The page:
This is the first time that a Nobel Prize in science has been awarded to an exclusive team of women: Emmanuelle Charpentier from France and Jennifer Doudna from the United States.
- They won the Nobel Prize in chemistry on October 7 for the gene editing technique known as the CRISPR-Cas9 DNA cutter.
- “Scissors” is the first time that a Nobel Prize in science has been awarded to an exclusive team of women. “Thanks to them, researchers can modify the DNA of animals, plants and microorganisms with very high precision,” said the Nobel jury.
- This technology has had a revolutionary impact in the life sciences, contributes to new cancer therapies and can make the dream of curing inherited diseases a reality.
- The technique has received a Nobel Prize several times in the past, but speaking to reporters in Stockholm via the telephone link, Prof Charpentier said the call was always a surprise.
- “Oddly enough, I’ve been told time and time again [that it could happen], but when it does happen you are very surprised and you feel like it’s not real,” he said.
- “But obviously it’s real, so I have to get used to it now,” he added. Professor Charpentier, 51, and Professor Doudna, 56, are only the sixth and seventh women to receive the Nobel Prize in Chemistry, and this is the first time that a Nobel Prize in science has been awarded to a team exclusively for women.
- Professor Charpentier told reporters she saw herself as “a scientist” first, but hoped the award would send “a really strong message to young women.”
Rewrite “the code of life”
- While searching for a common harmful bacteria, Professor Charpentier discovered a hitherto unknown molecule; part of the bacteria’s old immune system which disarms viruses by cutting parts of their DNA.
- After publishing his research in 2011, Professor Charpentier worked with Professor Doudna to recreate genetic scissors from bacteria, simplifying the tool to make it easier to use and apply to other genetic materials.
- They then reprogrammed the scissors to cut any DNA molecule at a predetermined location, paving the way for scientists to rewrite the code of life where DNA is cut.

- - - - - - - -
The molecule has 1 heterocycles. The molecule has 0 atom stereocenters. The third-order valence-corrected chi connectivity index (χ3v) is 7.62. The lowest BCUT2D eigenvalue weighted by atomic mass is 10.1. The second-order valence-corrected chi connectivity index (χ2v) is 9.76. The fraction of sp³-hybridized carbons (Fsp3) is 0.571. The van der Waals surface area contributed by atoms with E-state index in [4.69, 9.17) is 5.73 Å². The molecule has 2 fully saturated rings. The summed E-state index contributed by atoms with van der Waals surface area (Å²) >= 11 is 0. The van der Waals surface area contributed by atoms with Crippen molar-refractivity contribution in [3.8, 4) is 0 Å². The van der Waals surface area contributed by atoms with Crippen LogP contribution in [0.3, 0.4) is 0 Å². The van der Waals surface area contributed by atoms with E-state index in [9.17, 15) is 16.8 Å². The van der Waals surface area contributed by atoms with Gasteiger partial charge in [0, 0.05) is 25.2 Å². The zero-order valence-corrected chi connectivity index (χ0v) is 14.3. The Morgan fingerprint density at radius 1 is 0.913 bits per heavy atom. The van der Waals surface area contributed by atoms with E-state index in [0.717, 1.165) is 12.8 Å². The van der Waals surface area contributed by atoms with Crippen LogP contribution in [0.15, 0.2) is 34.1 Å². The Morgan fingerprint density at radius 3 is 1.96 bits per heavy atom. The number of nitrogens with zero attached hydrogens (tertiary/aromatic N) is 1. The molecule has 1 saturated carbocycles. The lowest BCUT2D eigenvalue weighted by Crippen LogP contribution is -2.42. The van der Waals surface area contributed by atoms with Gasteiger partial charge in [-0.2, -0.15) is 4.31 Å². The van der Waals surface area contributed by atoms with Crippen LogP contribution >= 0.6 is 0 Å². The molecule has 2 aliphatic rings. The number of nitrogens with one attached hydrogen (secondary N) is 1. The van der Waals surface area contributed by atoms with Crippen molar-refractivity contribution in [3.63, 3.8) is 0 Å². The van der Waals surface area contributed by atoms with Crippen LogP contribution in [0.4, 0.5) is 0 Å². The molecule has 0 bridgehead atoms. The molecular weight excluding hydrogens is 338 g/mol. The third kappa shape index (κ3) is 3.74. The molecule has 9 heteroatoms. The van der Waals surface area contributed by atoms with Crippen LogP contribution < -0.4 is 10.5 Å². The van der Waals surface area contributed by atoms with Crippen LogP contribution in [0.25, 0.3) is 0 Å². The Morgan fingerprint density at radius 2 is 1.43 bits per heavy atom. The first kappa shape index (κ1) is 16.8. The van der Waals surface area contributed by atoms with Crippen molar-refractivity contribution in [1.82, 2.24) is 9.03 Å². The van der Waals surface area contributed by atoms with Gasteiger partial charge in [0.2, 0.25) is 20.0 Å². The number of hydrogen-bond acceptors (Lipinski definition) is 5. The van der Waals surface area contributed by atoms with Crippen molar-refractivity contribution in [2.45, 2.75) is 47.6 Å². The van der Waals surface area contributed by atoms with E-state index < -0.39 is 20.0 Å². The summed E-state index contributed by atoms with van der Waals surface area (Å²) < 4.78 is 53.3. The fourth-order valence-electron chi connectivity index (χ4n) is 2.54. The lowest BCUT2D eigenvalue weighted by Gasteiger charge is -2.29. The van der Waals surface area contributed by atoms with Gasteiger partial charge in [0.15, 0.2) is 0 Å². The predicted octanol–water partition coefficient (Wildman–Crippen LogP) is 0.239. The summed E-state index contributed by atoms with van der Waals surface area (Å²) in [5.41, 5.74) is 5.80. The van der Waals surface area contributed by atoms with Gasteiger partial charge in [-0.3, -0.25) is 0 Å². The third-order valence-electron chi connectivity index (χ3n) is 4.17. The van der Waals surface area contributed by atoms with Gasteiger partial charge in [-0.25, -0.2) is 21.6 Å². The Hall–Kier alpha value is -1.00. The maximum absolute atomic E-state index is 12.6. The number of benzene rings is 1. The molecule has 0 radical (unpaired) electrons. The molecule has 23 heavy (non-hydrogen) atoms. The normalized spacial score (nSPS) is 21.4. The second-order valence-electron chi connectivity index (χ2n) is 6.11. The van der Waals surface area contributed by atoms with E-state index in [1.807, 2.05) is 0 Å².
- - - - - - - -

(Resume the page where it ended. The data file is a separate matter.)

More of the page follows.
- The CRISPR / Cas9 tool has already contributed to significant advances in crop resilience by modifying their genetic code to better resist drought and pests.
- The technology has also led to innovative treatments for cancer, and many experts hope it can one day make inherited diseases curable through genetic manipulation.
- “There is tremendous power in this genetic tool, which concerns us all. It has not only revolutionized basic science, it has also spawned revolutionary cultures and will lead to revolutionary new medical treatments,” said Claes Gustafsson chairman of the committee Nobel Prize in chemistry, he said in a statement.
- Born in France, Professor Charpentier currently works as the director of the Max Planck Unit for Pathogen Sciences in Berlin, Germany. Professor Doudna, born in the United States, is professor of biochemistry at the University of California.
- “Only the imagination sets the limit as to whether this chemical tool, too small to be visible to us, can be used in the future,” Pernilla Wittung Stafshede of the Nobel Committee told a conference.
- The chemical biology professor also noted that it had been widely adopted even though it had only been around for eight years.
- However, the relative simplicity of CRISPR has sparked the imagination of rogue practitioners. In 2018 in China, scientist He Jiankui sparked an international scandal and his excommunication from the scientific community, when he used CRISPR to create what he called the first humans modified by genes.